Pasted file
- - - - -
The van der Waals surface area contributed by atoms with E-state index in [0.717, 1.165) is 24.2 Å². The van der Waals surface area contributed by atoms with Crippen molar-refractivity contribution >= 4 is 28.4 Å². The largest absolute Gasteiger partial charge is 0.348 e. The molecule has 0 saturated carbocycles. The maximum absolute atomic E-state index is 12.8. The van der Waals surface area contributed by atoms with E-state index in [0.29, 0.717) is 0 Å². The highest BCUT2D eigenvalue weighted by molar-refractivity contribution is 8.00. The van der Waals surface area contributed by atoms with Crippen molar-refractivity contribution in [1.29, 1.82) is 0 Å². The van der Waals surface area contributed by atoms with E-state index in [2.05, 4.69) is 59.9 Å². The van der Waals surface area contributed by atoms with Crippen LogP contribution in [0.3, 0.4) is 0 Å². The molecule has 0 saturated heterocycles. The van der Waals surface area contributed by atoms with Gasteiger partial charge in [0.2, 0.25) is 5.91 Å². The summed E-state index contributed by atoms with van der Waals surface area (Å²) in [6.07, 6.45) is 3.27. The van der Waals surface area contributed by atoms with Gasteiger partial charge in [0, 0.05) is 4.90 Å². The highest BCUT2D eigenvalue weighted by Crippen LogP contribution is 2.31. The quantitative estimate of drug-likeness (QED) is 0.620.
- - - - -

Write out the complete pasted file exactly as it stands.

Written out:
The van der Waals surface area contributed by atoms with E-state index in [0.717, 1.165) is 24.2 Å². The van der Waals surface area contributed by atoms with Crippen molar-refractivity contribution >= 4 is 28.4 Å². The largest absolute Gasteiger partial charge is 0.348 e. The molecule has 0 saturated carbocycles. The maximum absolute atomic E-state index is 12.8. The van der Waals surface area contributed by atoms with E-state index in [0.29, 0.717) is 0 Å². The highest BCUT2D eigenvalue weighted by molar-refractivity contribution is 8.00. The van der Waals surface area contributed by atoms with Crippen molar-refractivity contribution in [1.29, 1.82) is 0 Å². The van der Waals surface area contributed by atoms with E-state index in [2.05, 4.69) is 59.9 Å². The van der Waals surface area contributed by atoms with Crippen LogP contribution in [0.3, 0.4) is 0 Å². The molecule has 0 saturated heterocycles. The van der Waals surface area contributed by atoms with Gasteiger partial charge in [0.2, 0.25) is 5.91 Å². The summed E-state index contributed by atoms with van der Waals surface area (Å²) in [6.07, 6.45) is 3.27. The van der Waals surface area contributed by atoms with Gasteiger partial charge in [0, 0.05) is 4.90 Å². The highest BCUT2D eigenvalue weighted by Crippen LogP contribution is 2.31. The quantitative estimate of drug-likeness (QED) is 0.620.